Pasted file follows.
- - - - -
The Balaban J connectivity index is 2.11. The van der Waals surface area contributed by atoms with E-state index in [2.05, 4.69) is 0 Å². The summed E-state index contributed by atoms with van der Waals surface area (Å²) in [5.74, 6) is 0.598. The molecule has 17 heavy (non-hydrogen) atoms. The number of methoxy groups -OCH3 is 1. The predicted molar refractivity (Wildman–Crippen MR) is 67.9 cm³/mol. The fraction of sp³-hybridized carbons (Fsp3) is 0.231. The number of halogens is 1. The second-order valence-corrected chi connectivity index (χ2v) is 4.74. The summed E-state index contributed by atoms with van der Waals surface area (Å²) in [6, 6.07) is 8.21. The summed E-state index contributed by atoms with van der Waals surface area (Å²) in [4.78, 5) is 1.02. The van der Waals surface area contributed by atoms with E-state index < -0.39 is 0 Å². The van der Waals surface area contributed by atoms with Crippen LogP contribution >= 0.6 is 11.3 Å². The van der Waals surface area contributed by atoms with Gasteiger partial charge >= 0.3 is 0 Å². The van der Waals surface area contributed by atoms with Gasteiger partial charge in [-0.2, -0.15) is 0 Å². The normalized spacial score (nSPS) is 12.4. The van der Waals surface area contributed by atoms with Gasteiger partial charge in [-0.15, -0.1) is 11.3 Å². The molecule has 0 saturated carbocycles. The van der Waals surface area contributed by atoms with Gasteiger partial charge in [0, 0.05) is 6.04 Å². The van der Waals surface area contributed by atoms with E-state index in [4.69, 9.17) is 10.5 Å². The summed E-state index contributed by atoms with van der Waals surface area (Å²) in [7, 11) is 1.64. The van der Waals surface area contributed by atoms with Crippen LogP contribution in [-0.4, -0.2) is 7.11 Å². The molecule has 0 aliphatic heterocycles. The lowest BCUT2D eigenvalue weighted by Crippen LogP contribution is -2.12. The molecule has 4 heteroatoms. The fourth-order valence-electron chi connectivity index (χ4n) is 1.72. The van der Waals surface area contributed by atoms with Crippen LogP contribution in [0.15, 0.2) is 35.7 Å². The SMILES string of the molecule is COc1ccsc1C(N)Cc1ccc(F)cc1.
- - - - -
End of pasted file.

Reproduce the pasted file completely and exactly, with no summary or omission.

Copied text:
The Balaban J connectivity index is 2.11. The van der Waals surface area contributed by atoms with E-state index in [2.05, 4.69) is 0 Å². The summed E-state index contributed by atoms with van der Waals surface area (Å²) in [5.74, 6) is 0.598. The molecule has 17 heavy (non-hydrogen) atoms. The number of methoxy groups -OCH3 is 1. The predicted molar refractivity (Wildman–Crippen MR) is 67.9 cm³/mol. The fraction of sp³-hybridized carbons (Fsp3) is 0.231. The number of halogens is 1. The second-order valence-corrected chi connectivity index (χ2v) is 4.74. The summed E-state index contributed by atoms with van der Waals surface area (Å²) in [6, 6.07) is 8.21. The summed E-state index contributed by atoms with van der Waals surface area (Å²) in [4.78, 5) is 1.02. The van der Waals surface area contributed by atoms with E-state index < -0.39 is 0 Å². The van der Waals surface area contributed by atoms with Crippen LogP contribution >= 0.6 is 11.3 Å². The van der Waals surface area contributed by atoms with Gasteiger partial charge >= 0.3 is 0 Å². The van der Waals surface area contributed by atoms with Gasteiger partial charge in [-0.2, -0.15) is 0 Å². The normalized spacial score (nSPS) is 12.4. The van der Waals surface area contributed by atoms with Gasteiger partial charge in [-0.15, -0.1) is 11.3 Å². The molecule has 0 saturated carbocycles. The van der Waals surface area contributed by atoms with Gasteiger partial charge in [0, 0.05) is 6.04 Å². The van der Waals surface area contributed by atoms with E-state index in [4.69, 9.17) is 10.5 Å². The summed E-state index contributed by atoms with van der Waals surface area (Å²) in [7, 11) is 1.64. The van der Waals surface area contributed by atoms with Crippen LogP contribution in [-0.4, -0.2) is 7.11 Å². The molecule has 0 aliphatic heterocycles. The lowest BCUT2D eigenvalue weighted by Crippen LogP contribution is -2.12. The molecule has 4 heteroatoms. The fourth-order valence-electron chi connectivity index (χ4n) is 1.72. The van der Waals surface area contributed by atoms with Crippen LogP contribution in [0.15, 0.2) is 35.7 Å². The SMILES string of the molecule is COc1ccsc1C(N)Cc1ccc(F)cc1.